Learn More About Postpartum Depression, The Symptoms And How To Proceed If You Think You're Experiencing It.

Learn more about postpartum depression, the symptoms and how to proceed if you think you're experiencing it.

Postpartum depression is serious and something that is, thankfully, more widely discussed. I recently read a guest post on a friend's blog about a mom's struggle with postpartum depression. I think it's wonderful when moms share their struggles, because for someone going through postpartum depression, that one story might just be the lifeline they need. According to the National Institute of Health, postpartum depression is "moderate to severe depression in a woman after she has given birth. It may occur soon after delivery or up to a year later. Most of the time, it occurs within the first 3 months after delivery." Postpartum depression is not the same as the "baby blues," which include feelings of irritation, fearfulness, anxiety and restlessness -- these can occur a week or two after having a baby. The NIH lists the following symptoms of postpartum depression:

  • Agitation or irritability
  • Trouble sleeping
  • Thoughts of death or suicide
  • Significant anxiety
  • Changes in appetite
  • Feelings of worthlessness or guilt
  • Feeling withdrawn or unconnected
  • Lack of pleasure or interest in most or all activities
  • Loss of concentration
  • Loss of energy
  • Problems doing tasks at home or work
  • Negative feelings toward the baby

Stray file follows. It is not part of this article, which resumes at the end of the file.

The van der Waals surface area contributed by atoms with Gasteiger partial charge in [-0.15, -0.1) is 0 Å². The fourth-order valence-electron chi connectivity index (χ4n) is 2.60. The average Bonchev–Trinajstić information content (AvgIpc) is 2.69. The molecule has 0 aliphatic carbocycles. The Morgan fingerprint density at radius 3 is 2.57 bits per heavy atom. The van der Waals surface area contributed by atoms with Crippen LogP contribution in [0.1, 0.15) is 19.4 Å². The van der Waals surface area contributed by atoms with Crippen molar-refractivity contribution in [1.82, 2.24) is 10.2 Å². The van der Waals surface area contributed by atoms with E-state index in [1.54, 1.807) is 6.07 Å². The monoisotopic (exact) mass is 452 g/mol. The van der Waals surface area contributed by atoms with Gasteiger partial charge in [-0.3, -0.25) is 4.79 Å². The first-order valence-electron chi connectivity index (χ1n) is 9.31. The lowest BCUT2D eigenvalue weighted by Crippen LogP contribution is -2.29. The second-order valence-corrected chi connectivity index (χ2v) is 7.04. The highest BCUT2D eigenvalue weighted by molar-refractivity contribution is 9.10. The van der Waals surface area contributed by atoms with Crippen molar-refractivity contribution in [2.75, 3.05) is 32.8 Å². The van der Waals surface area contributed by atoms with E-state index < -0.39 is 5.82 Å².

Additionally, a woman experiencing postpartum depression might have unexpected feeling toward her new baby, such as feeling unable to care for him, being afraid to be left alone with him, having negative feelings toward him and being unable to care for herself or her baby. Your doctor can diagnose you with postpartum depression, which is so important because that will allow you to receive treatment. One diagnostic tool is the Edinburgh Postnatal Depression Scale. It is a good place to start if you think you might be suffering from postpartum depression. Beyond medication, which your doctor can most certainly prescribe, there are wonderful resources and places of support online. Definitely check out Postpartum Progress for information and links to even more information and support. Remember that you are not alone if you are suffering from postpartum depression and there is help! More on postpartum depression Dads can experience postpartum depression Inpatient unit for moms with postpartum depression Depression during pregnancy

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